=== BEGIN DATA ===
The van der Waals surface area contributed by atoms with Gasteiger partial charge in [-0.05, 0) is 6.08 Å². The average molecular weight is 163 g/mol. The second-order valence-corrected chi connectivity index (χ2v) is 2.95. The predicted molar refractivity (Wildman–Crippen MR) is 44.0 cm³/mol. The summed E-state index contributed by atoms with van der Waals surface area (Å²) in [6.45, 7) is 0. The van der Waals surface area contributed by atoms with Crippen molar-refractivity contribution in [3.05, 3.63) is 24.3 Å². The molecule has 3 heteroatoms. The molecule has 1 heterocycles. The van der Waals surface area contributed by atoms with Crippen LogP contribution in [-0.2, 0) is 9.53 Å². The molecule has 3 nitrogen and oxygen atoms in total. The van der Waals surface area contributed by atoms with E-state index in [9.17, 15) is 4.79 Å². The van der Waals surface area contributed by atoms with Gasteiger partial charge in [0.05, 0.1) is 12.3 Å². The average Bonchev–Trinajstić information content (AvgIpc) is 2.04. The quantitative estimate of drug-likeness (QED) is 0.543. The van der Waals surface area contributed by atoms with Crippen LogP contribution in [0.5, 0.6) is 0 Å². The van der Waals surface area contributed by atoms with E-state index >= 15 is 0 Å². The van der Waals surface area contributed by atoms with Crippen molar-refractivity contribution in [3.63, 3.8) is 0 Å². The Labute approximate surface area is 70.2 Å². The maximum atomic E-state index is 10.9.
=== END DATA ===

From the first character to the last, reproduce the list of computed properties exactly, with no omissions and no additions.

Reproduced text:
The van der Waals surface area contributed by atoms with Gasteiger partial charge in [-0.05, 0) is 6.08 Å². The average molecular weight is 163 g/mol. The second-order valence-corrected chi connectivity index (χ2v) is 2.95. The predicted molar refractivity (Wildman–Crippen MR) is 44.0 cm³/mol. The summed E-state index contributed by atoms with van der Waals surface area (Å²) in [6.45, 7) is 0. The van der Waals surface area contributed by atoms with Crippen molar-refractivity contribution in [3.05, 3.63) is 24.3 Å². The molecule has 3 heteroatoms. The molecule has 1 heterocycles. The van der Waals surface area contributed by atoms with Crippen LogP contribution in [-0.2, 0) is 9.53 Å². The molecule has 3 nitrogen and oxygen atoms in total. The van der Waals surface area contributed by atoms with E-state index in [9.17, 15) is 4.79 Å². The van der Waals surface area contributed by atoms with Gasteiger partial charge in [0.05, 0.1) is 12.3 Å². The average Bonchev–Trinajstić information content (AvgIpc) is 2.04. The quantitative estimate of drug-likeness (QED) is 0.543. The van der Waals surface area contributed by atoms with Crippen LogP contribution in [0.5, 0.6) is 0 Å². The van der Waals surface area contributed by atoms with E-state index >= 15 is 0 Å². The van der Waals surface area contributed by atoms with Crippen molar-refractivity contribution in [3.63, 3.8) is 0 Å². The Labute approximate surface area is 70.2 Å². The maximum atomic E-state index is 10.9.